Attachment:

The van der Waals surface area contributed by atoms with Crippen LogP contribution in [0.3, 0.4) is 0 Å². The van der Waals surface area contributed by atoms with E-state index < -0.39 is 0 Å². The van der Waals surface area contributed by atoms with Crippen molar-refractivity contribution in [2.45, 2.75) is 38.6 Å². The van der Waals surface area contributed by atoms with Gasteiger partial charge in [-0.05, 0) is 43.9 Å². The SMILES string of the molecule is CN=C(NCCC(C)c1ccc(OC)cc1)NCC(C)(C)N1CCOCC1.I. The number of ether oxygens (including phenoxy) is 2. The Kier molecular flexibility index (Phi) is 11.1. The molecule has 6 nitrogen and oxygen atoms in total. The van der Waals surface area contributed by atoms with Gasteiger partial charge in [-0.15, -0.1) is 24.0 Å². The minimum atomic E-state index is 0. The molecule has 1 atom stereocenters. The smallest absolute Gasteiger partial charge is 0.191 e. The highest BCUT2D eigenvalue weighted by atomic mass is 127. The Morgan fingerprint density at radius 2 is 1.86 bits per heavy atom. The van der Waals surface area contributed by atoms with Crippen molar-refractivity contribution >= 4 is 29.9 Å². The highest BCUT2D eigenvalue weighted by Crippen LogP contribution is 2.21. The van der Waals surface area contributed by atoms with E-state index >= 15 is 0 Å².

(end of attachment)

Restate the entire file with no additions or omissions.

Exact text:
The van der Waals surface area contributed by atoms with Crippen LogP contribution in [0.3, 0.4) is 0 Å². The van der Waals surface area contributed by atoms with E-state index < -0.39 is 0 Å². The van der Waals surface area contributed by atoms with Crippen molar-refractivity contribution in [2.45, 2.75) is 38.6 Å². The van der Waals surface area contributed by atoms with Gasteiger partial charge in [-0.05, 0) is 43.9 Å². The SMILES string of the molecule is CN=C(NCCC(C)c1ccc(OC)cc1)NCC(C)(C)N1CCOCC1.I. The number of ether oxygens (including phenoxy) is 2. The Kier molecular flexibility index (Phi) is 11.1. The molecule has 6 nitrogen and oxygen atoms in total. The van der Waals surface area contributed by atoms with Gasteiger partial charge in [-0.15, -0.1) is 24.0 Å². The minimum atomic E-state index is 0. The molecule has 1 atom stereocenters. The smallest absolute Gasteiger partial charge is 0.191 e. The highest BCUT2D eigenvalue weighted by atomic mass is 127. The Morgan fingerprint density at radius 2 is 1.86 bits per heavy atom. The van der Waals surface area contributed by atoms with Crippen molar-refractivity contribution >= 4 is 29.9 Å². The highest BCUT2D eigenvalue weighted by Crippen LogP contribution is 2.21. The van der Waals surface area contributed by atoms with E-state index >= 15 is 0 Å².